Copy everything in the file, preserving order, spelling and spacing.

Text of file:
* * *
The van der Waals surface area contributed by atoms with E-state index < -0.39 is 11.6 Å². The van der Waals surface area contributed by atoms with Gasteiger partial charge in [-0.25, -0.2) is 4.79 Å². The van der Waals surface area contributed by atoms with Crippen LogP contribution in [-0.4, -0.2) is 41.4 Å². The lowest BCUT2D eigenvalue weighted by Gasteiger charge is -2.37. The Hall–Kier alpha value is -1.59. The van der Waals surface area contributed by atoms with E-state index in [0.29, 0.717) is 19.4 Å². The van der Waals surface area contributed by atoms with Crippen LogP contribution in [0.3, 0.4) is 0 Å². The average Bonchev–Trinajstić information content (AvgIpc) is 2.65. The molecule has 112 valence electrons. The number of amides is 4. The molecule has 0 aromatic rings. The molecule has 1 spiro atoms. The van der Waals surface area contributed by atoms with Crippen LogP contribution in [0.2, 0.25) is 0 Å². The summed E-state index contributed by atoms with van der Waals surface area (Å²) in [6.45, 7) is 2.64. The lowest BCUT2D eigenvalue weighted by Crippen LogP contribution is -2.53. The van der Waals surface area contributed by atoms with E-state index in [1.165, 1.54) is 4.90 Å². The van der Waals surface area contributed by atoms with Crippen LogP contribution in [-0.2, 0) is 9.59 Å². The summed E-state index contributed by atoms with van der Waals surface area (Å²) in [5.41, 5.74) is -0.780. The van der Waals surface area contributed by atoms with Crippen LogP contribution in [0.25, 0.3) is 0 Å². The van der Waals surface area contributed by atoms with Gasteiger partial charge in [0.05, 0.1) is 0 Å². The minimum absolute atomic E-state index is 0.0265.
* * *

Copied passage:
The van der Waals surface area contributed by atoms with E-state index < -0.39 is 11.6 Å². The van der Waals surface area contributed by atoms with Gasteiger partial charge in [-0.25, -0.2) is 4.79 Å². The van der Waals surface area contributed by atoms with Crippen LogP contribution in [-0.4, -0.2) is 41.4 Å². The lowest BCUT2D eigenvalue weighted by Gasteiger charge is -2.37. The Hall–Kier alpha value is -1.59. The van der Waals surface area contributed by atoms with E-state index in [0.29, 0.717) is 19.4 Å². The van der Waals surface area contributed by atoms with Crippen LogP contribution in [0.3, 0.4) is 0 Å². The average Bonchev–Trinajstić information content (AvgIpc) is 2.65. The molecule has 112 valence electrons. The number of amides is 4. The molecule has 0 aromatic rings. The molecule has 1 spiro atoms. The van der Waals surface area contributed by atoms with Crippen LogP contribution in [0.2, 0.25) is 0 Å². The summed E-state index contributed by atoms with van der Waals surface area (Å²) in [6.45, 7) is 2.64. The lowest BCUT2D eigenvalue weighted by Crippen LogP contribution is -2.53. The van der Waals surface area contributed by atoms with E-state index in [1.165, 1.54) is 4.90 Å². The van der Waals surface area contributed by atoms with Crippen LogP contribution in [-0.2, 0) is 9.59 Å². The summed E-state index contributed by atoms with van der Waals surface area (Å²) in [5.41, 5.74) is -0.780. The van der Waals surface area contributed by atoms with Crippen LogP contribution in [0.25, 0.3) is 0 Å². The van der Waals surface area contributed by atoms with Gasteiger partial charge in [0.05, 0.1) is 0 Å². The minimum absolute atomic E-state index is 0.0265.